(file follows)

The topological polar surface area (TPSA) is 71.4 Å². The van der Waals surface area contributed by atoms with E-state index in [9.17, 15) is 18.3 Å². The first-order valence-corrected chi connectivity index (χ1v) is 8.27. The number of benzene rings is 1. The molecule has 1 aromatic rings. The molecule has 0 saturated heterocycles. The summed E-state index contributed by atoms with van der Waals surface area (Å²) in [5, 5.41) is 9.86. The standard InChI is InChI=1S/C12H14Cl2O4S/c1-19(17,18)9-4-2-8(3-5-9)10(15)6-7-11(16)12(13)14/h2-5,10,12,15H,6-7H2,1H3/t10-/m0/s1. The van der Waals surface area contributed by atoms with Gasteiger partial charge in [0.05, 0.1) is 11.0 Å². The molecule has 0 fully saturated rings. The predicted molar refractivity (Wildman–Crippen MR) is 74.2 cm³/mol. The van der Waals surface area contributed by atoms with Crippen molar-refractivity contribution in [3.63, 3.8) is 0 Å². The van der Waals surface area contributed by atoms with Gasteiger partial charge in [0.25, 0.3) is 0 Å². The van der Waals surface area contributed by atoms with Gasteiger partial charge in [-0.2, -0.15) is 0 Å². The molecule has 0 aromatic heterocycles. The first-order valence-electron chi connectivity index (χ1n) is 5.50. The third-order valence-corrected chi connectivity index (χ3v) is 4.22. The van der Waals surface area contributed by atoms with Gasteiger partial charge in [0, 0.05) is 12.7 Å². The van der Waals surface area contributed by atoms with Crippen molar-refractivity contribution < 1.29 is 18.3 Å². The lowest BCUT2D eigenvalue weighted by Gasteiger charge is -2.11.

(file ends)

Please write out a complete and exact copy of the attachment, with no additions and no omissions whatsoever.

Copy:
The topological polar surface area (TPSA) is 71.4 Å². The van der Waals surface area contributed by atoms with E-state index in [9.17, 15) is 18.3 Å². The first-order valence-corrected chi connectivity index (χ1v) is 8.27. The number of benzene rings is 1. The molecule has 1 aromatic rings. The molecule has 0 saturated heterocycles. The summed E-state index contributed by atoms with van der Waals surface area (Å²) in [5, 5.41) is 9.86. The standard InChI is InChI=1S/C12H14Cl2O4S/c1-19(17,18)9-4-2-8(3-5-9)10(15)6-7-11(16)12(13)14/h2-5,10,12,15H,6-7H2,1H3/t10-/m0/s1. The van der Waals surface area contributed by atoms with Gasteiger partial charge in [0.05, 0.1) is 11.0 Å². The molecule has 0 fully saturated rings. The predicted molar refractivity (Wildman–Crippen MR) is 74.2 cm³/mol. The van der Waals surface area contributed by atoms with Crippen molar-refractivity contribution in [3.63, 3.8) is 0 Å². The van der Waals surface area contributed by atoms with Gasteiger partial charge in [0.25, 0.3) is 0 Å². The van der Waals surface area contributed by atoms with Gasteiger partial charge in [-0.2, -0.15) is 0 Å². The molecule has 0 aromatic heterocycles. The first-order valence-electron chi connectivity index (χ1n) is 5.50. The third-order valence-corrected chi connectivity index (χ3v) is 4.22. The van der Waals surface area contributed by atoms with Gasteiger partial charge in [0, 0.05) is 12.7 Å². The van der Waals surface area contributed by atoms with Crippen molar-refractivity contribution < 1.29 is 18.3 Å². The lowest BCUT2D eigenvalue weighted by Gasteiger charge is -2.11.